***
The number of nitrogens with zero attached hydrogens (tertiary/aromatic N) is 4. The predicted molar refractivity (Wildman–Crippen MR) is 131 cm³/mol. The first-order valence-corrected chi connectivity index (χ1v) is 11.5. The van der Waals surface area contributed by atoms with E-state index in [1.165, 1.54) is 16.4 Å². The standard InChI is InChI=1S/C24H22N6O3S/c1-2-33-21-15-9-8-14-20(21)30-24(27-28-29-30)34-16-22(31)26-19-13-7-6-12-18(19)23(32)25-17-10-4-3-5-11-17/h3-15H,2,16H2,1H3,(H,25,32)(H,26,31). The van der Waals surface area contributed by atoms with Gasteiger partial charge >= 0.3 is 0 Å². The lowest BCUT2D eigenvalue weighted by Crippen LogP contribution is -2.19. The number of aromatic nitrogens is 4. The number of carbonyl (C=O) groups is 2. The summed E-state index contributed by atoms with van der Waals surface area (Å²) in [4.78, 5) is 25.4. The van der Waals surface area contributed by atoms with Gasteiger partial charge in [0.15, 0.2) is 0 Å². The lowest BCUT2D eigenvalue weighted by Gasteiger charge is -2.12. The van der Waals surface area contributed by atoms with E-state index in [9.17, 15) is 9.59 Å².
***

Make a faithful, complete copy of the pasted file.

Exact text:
The number of nitrogens with zero attached hydrogens (tertiary/aromatic N) is 4. The predicted molar refractivity (Wildman–Crippen MR) is 131 cm³/mol. The first-order valence-corrected chi connectivity index (χ1v) is 11.5. The van der Waals surface area contributed by atoms with E-state index in [1.165, 1.54) is 16.4 Å². The standard InChI is InChI=1S/C24H22N6O3S/c1-2-33-21-15-9-8-14-20(21)30-24(27-28-29-30)34-16-22(31)26-19-13-7-6-12-18(19)23(32)25-17-10-4-3-5-11-17/h3-15H,2,16H2,1H3,(H,25,32)(H,26,31). The van der Waals surface area contributed by atoms with Gasteiger partial charge >= 0.3 is 0 Å². The lowest BCUT2D eigenvalue weighted by Crippen LogP contribution is -2.19. The number of aromatic nitrogens is 4. The number of carbonyl (C=O) groups is 2. The summed E-state index contributed by atoms with van der Waals surface area (Å²) in [4.78, 5) is 25.4. The van der Waals surface area contributed by atoms with Gasteiger partial charge in [0.15, 0.2) is 0 Å². The lowest BCUT2D eigenvalue weighted by Gasteiger charge is -2.12. The van der Waals surface area contributed by atoms with E-state index in [9.17, 15) is 9.59 Å².